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This question already has an answer here:

How long does it take an investment to double if continuously compounded at a 6% rate? Is this right?

\begin{align*} e^{0.06 \cdot t} & = 2\\ 0.06t & = \ln(2)\\ t & = \frac{\ln 2}{0.06}\\ & \approx 11.55 \end{align*}

Why does $e$ equal the $\lim_{n \to \infty} (1+\frac{1}{m})^m$?

I know that if $r$ is the rate and $n$ is the number of compounding periods in $t$ years, then the value of an investment is:

$$A_0\left(1+\frac{r}{n}\right)^{nt}$$

But how do we get from here to the definition with $e$ in continuous compounding?

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marked as duplicate by user296602, N. F. Taussig, Misha Lavrov, Saad, Shailesh Feb 19 '18 at 0:33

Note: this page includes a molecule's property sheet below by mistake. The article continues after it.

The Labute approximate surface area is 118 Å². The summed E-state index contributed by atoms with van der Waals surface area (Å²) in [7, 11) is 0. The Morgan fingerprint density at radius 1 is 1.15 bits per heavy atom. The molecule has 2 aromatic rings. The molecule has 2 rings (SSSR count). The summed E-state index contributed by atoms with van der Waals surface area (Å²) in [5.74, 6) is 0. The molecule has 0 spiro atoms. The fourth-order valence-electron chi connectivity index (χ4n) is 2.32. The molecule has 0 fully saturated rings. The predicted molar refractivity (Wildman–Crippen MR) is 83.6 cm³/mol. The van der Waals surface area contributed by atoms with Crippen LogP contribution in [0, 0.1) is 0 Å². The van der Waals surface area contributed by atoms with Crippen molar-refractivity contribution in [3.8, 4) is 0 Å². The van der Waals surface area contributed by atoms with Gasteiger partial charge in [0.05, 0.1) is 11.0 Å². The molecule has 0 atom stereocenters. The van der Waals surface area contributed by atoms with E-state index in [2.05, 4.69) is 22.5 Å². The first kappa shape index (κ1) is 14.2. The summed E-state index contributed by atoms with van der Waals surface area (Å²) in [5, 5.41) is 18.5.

This question has been asked before and already has an answer. If those answers do not fully address your question, please ask a new question.

  • $\begingroup$ The question of why $e = \lim_{n \to \infty} (1 + 1/n)^n$ has been asked here a very large number of times. $\endgroup$ – user296602 Feb 12 '18 at 1:31
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$lim_{n\rightarrow \infty}(1+\frac{r}{n})^n = e^r$ is proved in calculus. If you don't remember this, you can prove it easily by proving that the logarithm goes to $r$. As to your second question, $(1+\frac{r}{n})^{nt}=((1+\frac{r}{n})^n)^t,$ by the laws of exponents.

As to you calculations, they're correct.

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